Originally Posted by beanie34
I've cleaned my porch with my pressure washer and all loose paint is up and the porch has dried for 5 days. All porch paints I've used in the past have been slippery when the weather is damp. What do I use for a non-slick finish?
I saw a program tonight (Holmes on Homes on DIY) where they painted a wood walkway to the lake with something that had a nonslip finish. It was rolled on. What is it and do you have to sand all paint off prior to using it? Thanks, Jean
The problems with adding sand, marble, glass or any other of the multitude of available aggregates to a paint film, to provide "skid/slip resistance", are many...Due to the texture of an aggregated surface, these finishes tend to pick up and hold dirt and they can be difficult to clean. Because of the composition of modern paints, their really isn't enough resin in a packaged product to incorporate, and thoroughly bind, the addition of a dry aggregate without affecting the resin's ability to provide long-lasting adhesion and protection to a surface.
Broadcasting the aggregate over a freshly painted surface can also provide a degree
of slip resistance, but since it won't be an integral part of the coating, broadcast aggregates often times simply wear off with traffic - BUT - unfortunately, not before doing a fair amount of damage to the cured finish product (this is also true with those aggregates mixed into a coating, but don't wear off as quickly).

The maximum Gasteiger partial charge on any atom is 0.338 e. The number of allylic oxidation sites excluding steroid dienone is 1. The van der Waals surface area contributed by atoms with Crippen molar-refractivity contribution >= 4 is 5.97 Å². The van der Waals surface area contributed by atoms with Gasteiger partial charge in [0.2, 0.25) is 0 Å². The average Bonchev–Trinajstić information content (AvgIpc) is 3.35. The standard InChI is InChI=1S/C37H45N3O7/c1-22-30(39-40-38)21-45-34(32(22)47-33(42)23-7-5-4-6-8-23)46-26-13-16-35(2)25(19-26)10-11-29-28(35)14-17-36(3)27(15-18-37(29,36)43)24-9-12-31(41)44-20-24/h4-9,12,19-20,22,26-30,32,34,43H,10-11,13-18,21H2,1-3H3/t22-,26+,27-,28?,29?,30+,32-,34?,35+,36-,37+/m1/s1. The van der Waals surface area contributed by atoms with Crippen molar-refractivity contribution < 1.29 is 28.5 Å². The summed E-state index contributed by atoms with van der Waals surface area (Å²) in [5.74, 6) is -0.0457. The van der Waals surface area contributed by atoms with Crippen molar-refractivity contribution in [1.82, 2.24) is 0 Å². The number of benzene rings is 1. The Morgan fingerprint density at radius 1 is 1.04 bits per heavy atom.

There are a few advantages to the "anti-skid" coatings already packaged by the manufacturer - at least those coatings are made up of a more proper balance of resin to dry components (pigment + aggregate) - Plus, often times the aggregates used by manufacturers may not be as
abrasive as sand, or glass, thereby not doing as much
damage to cured product as the ones described earlier.
Unfortunately, damage will occur to the cure film regardless of the method used (stir-in, broadcast or factory supplied)...and it makes sense. Very few conventional, single component resins can withstand, over time, the effect of a 200# man, walking across a painted surface, pivoting against a sharp, hard, multi-dimensional aggregate without abrading the film. Matter-o-fact, very few multiple component resins would withstand such abuse (moisture cure urethanes & 100% solids epoxy may be the exceptions - but neither are considered "conventional" - and neither should be used on exterior wood surfaces - and neither should be put into the hands of a novice painter or homeowner for application).
Now, after painting that doom-n-gloom scenario of no possible hope, there are alternatives. You might consider painting your floor (I'd recommend an acrylic system - strictly following manufacturer's application instructions), and instead of using an aggregate, place no-skid adhesive strips in those high traffic areas (steps and pathway to entrance door)...You can find these strips at marinas and some hardware stores - sometimes even paint stores - and I've even seen 'em come in a limited amount of colors (instead of just black). They will provide the necessary traction to minimize risk of slipping on a wet surface (they are, after all, designed for boat floors) - plus, when the aggregate wears off, the strips can be pulled off and replaced relatively easy. Your paint film will last far longer than one with aggregate added, and it'll be a whole lot easier to keep clean.
Good luck - let us know what you decide.